Monday, October 18, 2004

William Faulkner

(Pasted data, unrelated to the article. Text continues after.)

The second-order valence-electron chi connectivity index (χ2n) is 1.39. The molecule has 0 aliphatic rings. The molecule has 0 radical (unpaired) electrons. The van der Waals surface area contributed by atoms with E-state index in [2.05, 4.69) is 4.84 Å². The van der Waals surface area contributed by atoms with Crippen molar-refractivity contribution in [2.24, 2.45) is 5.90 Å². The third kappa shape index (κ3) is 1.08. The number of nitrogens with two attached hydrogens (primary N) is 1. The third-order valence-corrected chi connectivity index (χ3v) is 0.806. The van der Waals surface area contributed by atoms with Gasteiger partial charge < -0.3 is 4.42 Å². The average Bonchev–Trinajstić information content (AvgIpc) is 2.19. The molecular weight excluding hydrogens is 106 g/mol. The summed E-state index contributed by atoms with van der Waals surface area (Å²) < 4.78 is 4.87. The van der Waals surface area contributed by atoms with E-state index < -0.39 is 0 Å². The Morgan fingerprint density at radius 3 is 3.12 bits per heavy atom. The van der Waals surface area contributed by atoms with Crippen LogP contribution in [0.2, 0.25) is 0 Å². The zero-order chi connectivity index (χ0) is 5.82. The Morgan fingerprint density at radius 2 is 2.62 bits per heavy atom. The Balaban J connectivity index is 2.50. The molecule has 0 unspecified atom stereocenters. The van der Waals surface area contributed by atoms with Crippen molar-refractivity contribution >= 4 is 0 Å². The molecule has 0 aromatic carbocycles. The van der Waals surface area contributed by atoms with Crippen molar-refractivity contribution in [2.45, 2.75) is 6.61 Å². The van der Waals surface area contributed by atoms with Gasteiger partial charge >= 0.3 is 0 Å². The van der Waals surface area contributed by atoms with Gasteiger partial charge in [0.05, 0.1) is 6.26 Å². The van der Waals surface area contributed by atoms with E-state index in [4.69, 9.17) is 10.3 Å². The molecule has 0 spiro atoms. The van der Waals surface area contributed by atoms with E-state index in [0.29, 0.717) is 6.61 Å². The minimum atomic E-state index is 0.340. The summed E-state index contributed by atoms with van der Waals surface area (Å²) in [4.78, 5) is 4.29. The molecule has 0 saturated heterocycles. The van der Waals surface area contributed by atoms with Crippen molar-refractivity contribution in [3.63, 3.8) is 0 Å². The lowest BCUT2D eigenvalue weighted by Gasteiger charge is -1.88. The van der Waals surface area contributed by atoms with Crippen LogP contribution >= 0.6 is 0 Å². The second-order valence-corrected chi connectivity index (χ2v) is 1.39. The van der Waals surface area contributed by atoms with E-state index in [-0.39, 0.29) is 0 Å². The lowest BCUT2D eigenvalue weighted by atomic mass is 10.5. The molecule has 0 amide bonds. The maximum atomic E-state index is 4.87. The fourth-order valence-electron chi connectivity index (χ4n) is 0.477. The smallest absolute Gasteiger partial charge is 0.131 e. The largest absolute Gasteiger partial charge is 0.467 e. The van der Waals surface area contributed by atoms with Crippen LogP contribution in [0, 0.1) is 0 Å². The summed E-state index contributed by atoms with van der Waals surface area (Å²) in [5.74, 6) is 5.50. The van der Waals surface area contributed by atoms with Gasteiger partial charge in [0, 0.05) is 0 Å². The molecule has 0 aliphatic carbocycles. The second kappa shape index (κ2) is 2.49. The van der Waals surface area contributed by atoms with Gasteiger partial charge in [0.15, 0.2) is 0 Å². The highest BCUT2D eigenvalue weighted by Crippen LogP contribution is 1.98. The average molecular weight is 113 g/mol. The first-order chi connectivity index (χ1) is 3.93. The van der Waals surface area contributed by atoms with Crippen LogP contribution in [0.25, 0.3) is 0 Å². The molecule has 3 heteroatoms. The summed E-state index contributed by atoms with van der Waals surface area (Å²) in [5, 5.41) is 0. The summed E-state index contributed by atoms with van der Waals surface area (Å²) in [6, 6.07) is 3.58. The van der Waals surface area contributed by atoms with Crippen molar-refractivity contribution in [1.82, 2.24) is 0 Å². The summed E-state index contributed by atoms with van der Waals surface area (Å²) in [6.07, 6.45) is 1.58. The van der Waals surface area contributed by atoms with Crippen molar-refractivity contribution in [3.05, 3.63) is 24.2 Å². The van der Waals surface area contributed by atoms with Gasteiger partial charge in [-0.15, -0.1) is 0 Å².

William Faulkner was born in Mississippi on September 25, 1897. Never having graduated from high school, he sought to join the Air Force. When he was turned down because of his height, 5' 6", he applied to the Royal Air Force in Canada portraying himself as British. The first World War ended before the completion of his training but, Faulkner told tales of his service and took advantage of benefits for war veterans to attend the University of Mississippi. Faulkner dropped out of school but continued his education in the literary circle of Sherwood Anderson. He came into his own with the Sound and the Fury, which he wrote for pleasure and without plans for publication. Broken into four sections and each told from the point a view of a different character, the novel plays with style and content in a revolutionary way. As I Lay Dying followed, and then Faulkner began writing short stories to support his growing family. Faulkner's explorations of life in the setting of his native south were recognized with the Nobel Prize in 1949. His acceptance speech has been considered one of the best given at a Nobel ceremony. In it he urges the new generation of writers to return to problems of the heart, the only subject worth writing about.


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